Acivity in the Sunday Souk
The souk has been infamously considered low-end, and middle-class locals often dismiss it as a black market. The products on some booths do call for suspicion. The exotic pet section, where one can often find parrots and monkeys for sale, continuously raises eyebrows. © Line Koleilat
Acivity in the Sunday Souk
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Last updated: May 6, 2013

Beirut's soulful Sunday Souk

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Sunday afternoon is the only time a drive through Beirut could be leisurely; the streets are a terrible stressor on any other day of the week. On Sunday, they are deserted, and no car-horns can be heard.  

But beyond the Eastern end of Beirut, the traffic does not alleviate on Sundays. One of the obvious reasons of the congestion is the Sunday Souk, locally known as the Souk el-Ahad. Neighboring the Beirut Art Center, the souk is situated in the Sin el-Fil district. You’ll know you’ve arrived once you have spotted a mass of people eager to muster their way into the bazaar arena that is confined by hovering tarpaulins.

Although referred to as the Sunday Souk, and contrary to popular belief, the marketplace is open on both Saturdays and Sundays. But because many of the merchants balance a permanent Monday-Saturday job alongside their weekend stint, Sunday remains to be the busiest day with the highest booth-count.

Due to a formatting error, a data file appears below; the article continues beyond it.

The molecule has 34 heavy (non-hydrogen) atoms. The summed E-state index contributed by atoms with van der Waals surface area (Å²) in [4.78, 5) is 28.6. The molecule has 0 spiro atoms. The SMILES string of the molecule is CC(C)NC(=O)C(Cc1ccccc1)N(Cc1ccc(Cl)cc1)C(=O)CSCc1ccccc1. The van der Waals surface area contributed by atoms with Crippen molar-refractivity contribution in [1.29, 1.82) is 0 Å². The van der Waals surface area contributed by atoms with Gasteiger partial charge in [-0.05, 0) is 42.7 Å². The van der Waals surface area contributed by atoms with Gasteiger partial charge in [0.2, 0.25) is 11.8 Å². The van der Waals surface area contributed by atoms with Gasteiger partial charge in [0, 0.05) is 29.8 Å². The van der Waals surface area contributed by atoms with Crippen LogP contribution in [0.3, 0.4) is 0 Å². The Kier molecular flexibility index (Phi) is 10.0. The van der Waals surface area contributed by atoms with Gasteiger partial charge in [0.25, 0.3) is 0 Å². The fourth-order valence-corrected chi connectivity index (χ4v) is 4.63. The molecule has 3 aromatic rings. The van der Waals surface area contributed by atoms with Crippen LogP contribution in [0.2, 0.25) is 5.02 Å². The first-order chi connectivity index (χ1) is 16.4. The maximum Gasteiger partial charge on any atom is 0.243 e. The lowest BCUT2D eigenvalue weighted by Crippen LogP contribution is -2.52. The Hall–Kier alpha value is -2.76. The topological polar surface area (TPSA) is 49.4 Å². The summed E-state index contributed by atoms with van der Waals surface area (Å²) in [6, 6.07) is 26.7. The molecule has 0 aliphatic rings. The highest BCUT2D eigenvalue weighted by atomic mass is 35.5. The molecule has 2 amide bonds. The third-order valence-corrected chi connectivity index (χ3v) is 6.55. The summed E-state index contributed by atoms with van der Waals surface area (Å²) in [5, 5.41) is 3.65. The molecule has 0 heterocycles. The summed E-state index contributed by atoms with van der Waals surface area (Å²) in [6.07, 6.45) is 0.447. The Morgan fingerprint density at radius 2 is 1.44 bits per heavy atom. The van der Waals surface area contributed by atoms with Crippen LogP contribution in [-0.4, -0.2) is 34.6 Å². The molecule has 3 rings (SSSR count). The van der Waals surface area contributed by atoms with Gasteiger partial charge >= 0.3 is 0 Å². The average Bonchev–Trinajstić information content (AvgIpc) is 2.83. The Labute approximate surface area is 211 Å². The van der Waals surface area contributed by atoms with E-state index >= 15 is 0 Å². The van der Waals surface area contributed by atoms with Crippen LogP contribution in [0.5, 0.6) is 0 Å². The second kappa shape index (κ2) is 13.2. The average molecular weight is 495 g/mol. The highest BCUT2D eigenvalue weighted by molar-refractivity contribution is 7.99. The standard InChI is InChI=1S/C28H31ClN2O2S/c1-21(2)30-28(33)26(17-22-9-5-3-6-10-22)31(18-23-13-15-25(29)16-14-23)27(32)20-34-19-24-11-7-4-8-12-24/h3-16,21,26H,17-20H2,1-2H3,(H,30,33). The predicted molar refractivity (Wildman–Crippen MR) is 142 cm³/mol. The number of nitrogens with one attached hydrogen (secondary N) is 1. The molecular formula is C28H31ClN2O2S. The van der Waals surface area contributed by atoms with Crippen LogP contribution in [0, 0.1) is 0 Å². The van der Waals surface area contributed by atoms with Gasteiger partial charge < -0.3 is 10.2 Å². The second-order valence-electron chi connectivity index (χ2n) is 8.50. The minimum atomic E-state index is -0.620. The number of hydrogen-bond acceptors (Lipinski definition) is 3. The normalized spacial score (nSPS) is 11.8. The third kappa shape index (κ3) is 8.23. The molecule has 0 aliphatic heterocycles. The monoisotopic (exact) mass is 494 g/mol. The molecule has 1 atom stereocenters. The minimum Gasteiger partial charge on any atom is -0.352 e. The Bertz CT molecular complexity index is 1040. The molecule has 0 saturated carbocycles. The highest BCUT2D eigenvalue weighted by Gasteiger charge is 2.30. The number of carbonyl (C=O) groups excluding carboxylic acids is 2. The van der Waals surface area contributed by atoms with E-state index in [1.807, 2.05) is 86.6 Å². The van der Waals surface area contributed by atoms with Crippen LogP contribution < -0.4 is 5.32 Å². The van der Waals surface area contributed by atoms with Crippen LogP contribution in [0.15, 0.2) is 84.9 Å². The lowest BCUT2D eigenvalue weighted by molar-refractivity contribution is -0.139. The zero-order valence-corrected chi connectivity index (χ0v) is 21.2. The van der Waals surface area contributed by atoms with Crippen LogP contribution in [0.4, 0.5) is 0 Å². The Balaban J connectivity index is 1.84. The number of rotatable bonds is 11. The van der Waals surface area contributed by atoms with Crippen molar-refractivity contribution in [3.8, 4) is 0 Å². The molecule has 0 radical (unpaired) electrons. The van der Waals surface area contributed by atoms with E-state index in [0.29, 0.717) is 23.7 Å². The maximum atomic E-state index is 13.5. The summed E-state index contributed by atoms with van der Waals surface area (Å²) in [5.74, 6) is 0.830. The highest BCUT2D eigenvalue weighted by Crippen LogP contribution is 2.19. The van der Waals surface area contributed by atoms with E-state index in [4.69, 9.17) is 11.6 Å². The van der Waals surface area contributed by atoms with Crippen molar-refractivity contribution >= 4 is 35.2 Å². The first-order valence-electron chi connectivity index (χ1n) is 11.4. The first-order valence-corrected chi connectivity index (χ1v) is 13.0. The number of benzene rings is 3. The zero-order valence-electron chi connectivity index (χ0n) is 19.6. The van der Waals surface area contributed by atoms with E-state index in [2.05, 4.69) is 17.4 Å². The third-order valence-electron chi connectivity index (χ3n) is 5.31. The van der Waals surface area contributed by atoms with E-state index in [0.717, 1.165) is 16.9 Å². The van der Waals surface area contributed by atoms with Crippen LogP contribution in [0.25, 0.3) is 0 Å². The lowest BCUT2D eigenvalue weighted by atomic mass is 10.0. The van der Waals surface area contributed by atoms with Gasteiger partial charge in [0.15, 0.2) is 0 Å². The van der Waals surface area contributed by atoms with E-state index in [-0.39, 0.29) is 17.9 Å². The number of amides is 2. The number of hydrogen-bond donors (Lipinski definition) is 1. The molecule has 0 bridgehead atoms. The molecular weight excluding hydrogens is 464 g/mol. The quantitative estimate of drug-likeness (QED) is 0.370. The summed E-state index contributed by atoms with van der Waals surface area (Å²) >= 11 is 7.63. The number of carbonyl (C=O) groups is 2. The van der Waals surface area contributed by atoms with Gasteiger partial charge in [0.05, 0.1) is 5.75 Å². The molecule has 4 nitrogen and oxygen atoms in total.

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The souk has been infamously considered low-end, and middle-class locals often dismiss it as a black market. The products on some booths do call for suspicion. The exotic pet section, where one can often find parrots and monkeys for sale, continuously raises eyebrows.

Otherwise, the majority of vendors sell everyday products, from electric appliances to spices, at a cheaper cost than retail stores. Other merchants offer vintage goods, ranging from bilingual typewriters to saxophones. Brand clothing knock-offs are common; Timberland boots seemed to be popular this past fall, and could be spotted on at least thirty different booths, ranging from $10-$70.

At a 150,000 L.L. ($100) booth rental fee for each weekend, few merchants make considerable profits. Still, the same faces dominate the market year after year. New faces appear each year, and 2012 had brought in many Syrian immigrants hoping for a new source of income in the market.

The souk undeniably has retained its charm within the past years and has not gone unnoticed by tourists and travel media. After all, it is the only permanent flea market in the country. High-end retail outlets, such as the large-scale ABC mall and the newly-opened Beirut Centre, do not maintain the close-knit buzz the Sunday Souk boasts each weekend.

Souk el-Ahad is not for the faint-hearted, though. Prices are not necessarily set in stone, and foreigners are likely to be bamboozled by the vendors. Moreover, the market is densely populated; thefts do happen and one should always keep a close eye on their belongings.

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Bana Bissat
Bana is a Beirut-based regular contributor to Your Middle East. Visit Bana's website www.bananapook.com.
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